Elon faculty showcase research during Planning Week

Planning Week marks the start of the academic year and provides an opportunity for faculty receiving funding from the Faculty Research and Development Committee to present their work.  

Four Elon faculty members from across a range of disciplines on Thursday presented the results of research conducted during the past year with the support of the Faculty Research and Development Committee. 

The presentations were part of Planning Week, a week that marks the start of each academic year with a variety of events and workshops for faculty and staff. The week precedes the arrival of students on campus for the start of classes. 

The Faculty Research and Development Committee allocates funds for sabbaticals, summer fellowships, release time fellowships, research, development and advanced study. 

Presenting this year were: 

Haya Ajjan, associate professor of management information systems
“A road to empowerment: Technology use by women entrepreneurs in South Africa” 

Cyberfeminism is a woman-centered perspective that advocates women’s use of new technologies for empowerment. This study explores the role of technology in empowering women entrepreneurship in emerging economies via increased social capital and improved self-efficacy. Results from a survey of 199 women entrepreneurs engaged in the South African marketplace suggest that ICT use can expand and enhance network ties among women and, in turn, lead to greater sense of goal internalization, self-determination, competence, and impact. Thus, enabling and encouraging technology use among women entrepreneurs will likely lead not only to greater financial security for these women but also positive change across various aspects of society.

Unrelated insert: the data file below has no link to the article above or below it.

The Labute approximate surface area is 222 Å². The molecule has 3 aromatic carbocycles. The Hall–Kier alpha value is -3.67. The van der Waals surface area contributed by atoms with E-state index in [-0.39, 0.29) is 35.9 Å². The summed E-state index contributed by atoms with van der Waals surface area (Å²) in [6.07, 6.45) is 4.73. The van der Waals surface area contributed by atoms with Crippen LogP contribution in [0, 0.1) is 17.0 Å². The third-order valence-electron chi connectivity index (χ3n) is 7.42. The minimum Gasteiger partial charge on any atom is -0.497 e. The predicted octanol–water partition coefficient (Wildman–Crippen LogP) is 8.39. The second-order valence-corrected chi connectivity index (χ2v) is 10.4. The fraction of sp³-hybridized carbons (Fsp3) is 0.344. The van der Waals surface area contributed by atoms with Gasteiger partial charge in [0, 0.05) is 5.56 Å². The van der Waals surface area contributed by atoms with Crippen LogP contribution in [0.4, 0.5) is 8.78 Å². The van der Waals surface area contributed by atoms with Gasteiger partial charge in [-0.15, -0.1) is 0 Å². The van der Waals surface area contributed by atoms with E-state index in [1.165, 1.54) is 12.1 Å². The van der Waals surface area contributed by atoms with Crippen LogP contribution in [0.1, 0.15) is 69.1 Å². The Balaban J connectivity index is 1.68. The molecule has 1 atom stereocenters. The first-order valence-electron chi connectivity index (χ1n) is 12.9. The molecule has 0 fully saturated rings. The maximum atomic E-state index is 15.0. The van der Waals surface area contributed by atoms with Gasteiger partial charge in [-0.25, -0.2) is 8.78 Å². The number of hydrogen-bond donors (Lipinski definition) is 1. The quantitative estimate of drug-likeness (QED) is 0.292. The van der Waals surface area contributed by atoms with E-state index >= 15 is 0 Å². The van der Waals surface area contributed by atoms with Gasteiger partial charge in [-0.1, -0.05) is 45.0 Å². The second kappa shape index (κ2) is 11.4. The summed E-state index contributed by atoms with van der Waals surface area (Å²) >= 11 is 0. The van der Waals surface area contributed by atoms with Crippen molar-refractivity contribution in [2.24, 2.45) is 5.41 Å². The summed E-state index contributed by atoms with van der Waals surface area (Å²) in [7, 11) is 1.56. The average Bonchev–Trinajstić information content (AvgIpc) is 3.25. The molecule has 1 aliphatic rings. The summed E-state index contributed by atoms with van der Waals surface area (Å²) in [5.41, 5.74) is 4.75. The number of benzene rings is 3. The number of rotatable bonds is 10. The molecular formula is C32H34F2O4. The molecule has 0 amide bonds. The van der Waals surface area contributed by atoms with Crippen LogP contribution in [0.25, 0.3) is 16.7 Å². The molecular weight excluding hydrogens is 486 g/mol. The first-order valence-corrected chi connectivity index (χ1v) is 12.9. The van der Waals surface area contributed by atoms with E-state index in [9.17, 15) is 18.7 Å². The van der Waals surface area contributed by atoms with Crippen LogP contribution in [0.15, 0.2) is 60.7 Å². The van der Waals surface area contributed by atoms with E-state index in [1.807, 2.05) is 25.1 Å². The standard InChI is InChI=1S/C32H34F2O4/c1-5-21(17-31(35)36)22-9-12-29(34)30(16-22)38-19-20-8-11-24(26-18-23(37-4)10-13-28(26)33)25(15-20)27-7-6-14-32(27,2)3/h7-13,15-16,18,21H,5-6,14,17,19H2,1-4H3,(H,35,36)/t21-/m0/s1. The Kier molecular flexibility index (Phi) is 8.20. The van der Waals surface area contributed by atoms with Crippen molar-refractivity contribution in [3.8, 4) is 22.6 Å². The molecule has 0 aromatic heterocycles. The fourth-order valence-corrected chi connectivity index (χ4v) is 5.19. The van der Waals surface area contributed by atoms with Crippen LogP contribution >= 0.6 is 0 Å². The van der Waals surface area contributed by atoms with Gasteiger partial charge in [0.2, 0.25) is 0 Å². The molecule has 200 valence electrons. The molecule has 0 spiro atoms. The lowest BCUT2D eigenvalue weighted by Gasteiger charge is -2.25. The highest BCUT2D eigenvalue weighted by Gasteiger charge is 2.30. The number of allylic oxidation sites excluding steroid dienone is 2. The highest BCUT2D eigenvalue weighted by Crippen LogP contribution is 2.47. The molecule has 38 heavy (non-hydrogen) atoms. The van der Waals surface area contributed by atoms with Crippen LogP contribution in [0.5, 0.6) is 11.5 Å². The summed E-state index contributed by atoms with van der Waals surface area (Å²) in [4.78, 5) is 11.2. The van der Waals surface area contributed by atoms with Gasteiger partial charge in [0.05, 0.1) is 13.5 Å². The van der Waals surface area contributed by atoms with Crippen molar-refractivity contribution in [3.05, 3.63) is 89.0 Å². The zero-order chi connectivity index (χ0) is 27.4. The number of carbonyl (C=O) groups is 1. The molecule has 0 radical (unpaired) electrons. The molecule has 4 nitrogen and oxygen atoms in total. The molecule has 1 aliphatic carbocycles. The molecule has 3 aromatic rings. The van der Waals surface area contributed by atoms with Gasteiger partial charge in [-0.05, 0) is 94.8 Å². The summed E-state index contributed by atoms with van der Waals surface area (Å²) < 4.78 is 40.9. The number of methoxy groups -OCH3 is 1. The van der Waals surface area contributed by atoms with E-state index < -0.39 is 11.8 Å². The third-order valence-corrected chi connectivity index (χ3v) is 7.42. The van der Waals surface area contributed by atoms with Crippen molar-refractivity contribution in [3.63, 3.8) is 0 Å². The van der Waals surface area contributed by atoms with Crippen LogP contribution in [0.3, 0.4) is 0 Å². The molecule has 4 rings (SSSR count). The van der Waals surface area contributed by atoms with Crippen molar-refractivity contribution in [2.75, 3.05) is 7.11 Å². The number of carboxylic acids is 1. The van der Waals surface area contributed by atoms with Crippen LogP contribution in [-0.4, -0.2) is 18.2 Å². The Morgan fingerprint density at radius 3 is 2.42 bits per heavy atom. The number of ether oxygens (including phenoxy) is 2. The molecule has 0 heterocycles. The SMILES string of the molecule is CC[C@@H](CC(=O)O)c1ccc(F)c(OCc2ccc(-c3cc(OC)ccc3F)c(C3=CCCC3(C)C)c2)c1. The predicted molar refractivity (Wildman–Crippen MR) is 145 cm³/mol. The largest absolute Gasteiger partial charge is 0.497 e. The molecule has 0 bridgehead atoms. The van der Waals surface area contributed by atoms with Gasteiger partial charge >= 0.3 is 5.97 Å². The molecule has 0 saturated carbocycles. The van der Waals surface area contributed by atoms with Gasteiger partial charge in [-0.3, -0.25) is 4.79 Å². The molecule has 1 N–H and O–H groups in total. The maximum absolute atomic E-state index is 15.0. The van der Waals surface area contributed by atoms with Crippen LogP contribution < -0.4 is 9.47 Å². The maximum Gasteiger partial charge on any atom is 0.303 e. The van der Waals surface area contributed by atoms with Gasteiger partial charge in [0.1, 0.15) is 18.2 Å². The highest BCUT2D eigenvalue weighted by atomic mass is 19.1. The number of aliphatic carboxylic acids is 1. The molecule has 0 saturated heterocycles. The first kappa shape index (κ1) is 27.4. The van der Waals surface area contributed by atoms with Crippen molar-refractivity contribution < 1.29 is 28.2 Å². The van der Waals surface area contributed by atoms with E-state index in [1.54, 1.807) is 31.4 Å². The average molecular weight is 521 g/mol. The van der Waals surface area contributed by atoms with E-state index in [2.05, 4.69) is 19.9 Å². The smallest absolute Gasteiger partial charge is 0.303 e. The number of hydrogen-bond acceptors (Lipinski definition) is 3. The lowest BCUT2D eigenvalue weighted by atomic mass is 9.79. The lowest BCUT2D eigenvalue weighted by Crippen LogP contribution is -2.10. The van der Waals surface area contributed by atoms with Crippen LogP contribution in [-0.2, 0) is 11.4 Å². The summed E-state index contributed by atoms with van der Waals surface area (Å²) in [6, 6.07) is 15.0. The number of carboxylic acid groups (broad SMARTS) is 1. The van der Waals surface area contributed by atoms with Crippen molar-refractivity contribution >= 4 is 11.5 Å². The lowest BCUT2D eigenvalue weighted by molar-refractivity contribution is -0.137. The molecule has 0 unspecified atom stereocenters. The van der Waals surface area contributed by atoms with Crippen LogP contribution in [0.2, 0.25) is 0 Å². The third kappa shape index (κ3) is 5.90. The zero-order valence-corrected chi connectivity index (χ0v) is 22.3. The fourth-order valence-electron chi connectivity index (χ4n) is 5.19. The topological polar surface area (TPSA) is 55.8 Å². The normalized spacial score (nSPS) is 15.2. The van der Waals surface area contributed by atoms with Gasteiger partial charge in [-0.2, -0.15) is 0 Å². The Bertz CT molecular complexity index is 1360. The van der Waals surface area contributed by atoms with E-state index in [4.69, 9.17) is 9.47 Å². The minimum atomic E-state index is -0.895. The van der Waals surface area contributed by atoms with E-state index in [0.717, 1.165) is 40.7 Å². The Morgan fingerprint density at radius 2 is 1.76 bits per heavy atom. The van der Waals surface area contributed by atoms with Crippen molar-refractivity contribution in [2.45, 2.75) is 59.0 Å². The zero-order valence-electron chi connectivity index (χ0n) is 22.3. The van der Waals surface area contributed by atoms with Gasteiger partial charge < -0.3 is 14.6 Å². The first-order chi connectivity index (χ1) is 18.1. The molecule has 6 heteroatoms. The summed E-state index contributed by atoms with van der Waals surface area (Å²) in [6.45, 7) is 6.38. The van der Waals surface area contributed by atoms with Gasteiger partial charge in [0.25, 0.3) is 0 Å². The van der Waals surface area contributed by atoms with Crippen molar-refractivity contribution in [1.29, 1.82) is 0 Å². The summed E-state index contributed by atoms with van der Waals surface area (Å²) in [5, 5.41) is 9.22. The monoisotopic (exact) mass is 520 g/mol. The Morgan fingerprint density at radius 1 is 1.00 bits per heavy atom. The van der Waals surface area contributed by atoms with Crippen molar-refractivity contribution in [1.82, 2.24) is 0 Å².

Jeff Carpenter, associate professor of education and director of the Teaching Fellows Program
“Opportunities and Challenges of Using Technology to Teach for Global Readiness in the Global Read Aloud”

Technology can create new opportunities for learning with and from people of other cultures, not just about them. The Global Read Aloud (GRA) offers an example of such learning possibilities. The GRA is a project that connects classrooms via digital technologies to discuss common texts. This exploratory research examined the pedagogical opportunities and challenges associated with using technology to teach for global readiness in the GRA. Findings are based upon the survey responses of 516 teachers who participated in the GRA and the observation in two schools of 16 lessons during the GRA Although technology broadened how and with whom GRA students read and discussed literature, the depth and quality of technology-facilitated teaching specifically for global readiness was somewhat unclear.


Mary Jo Festle, Maude Sharpe Powell Professor, professor of history and associate director of the Center for the Advancement of Teaching and Learning
“Using Scholarship to be an Effective, Inclusive, and Sane Teacher”

We teachers now have access to a rich and helpful body of scholarship about what motivates students, how they learn, and what can get in the way of their learning. There’s also research about what contributes to a successful long-term career as a faculty member. This presentation will highlight a few insights from the literature.


Tom Mould, J. Earl Danieley Distinguished Professor and professor of anthropology
“Legends and Personal Witness Stories of Welfare: Breakthroughs in Folklore”

More than forty years after Ronald Reagan first began telling the story of Linda Taylor, the legend of “the welfare queen” remains in popular and political discourse, shaping not only our views of public assistance, poverty, and the poor, but our policies as well. Scholars in fields throughout the social sciences have provided numerous answers to why the legend persists. Narrative analysis of the oral tradition, however, provides new and disturbing answers. In this talk, I will focus on one type of story—the personal witness story—a widely ignored narrative genre that not only sheds new light on why virulent stereotypes about the poor persist in the U.S. today, but provides clear evidence in the debates of two of folklore’s most persistent questions about genre and narrative performance.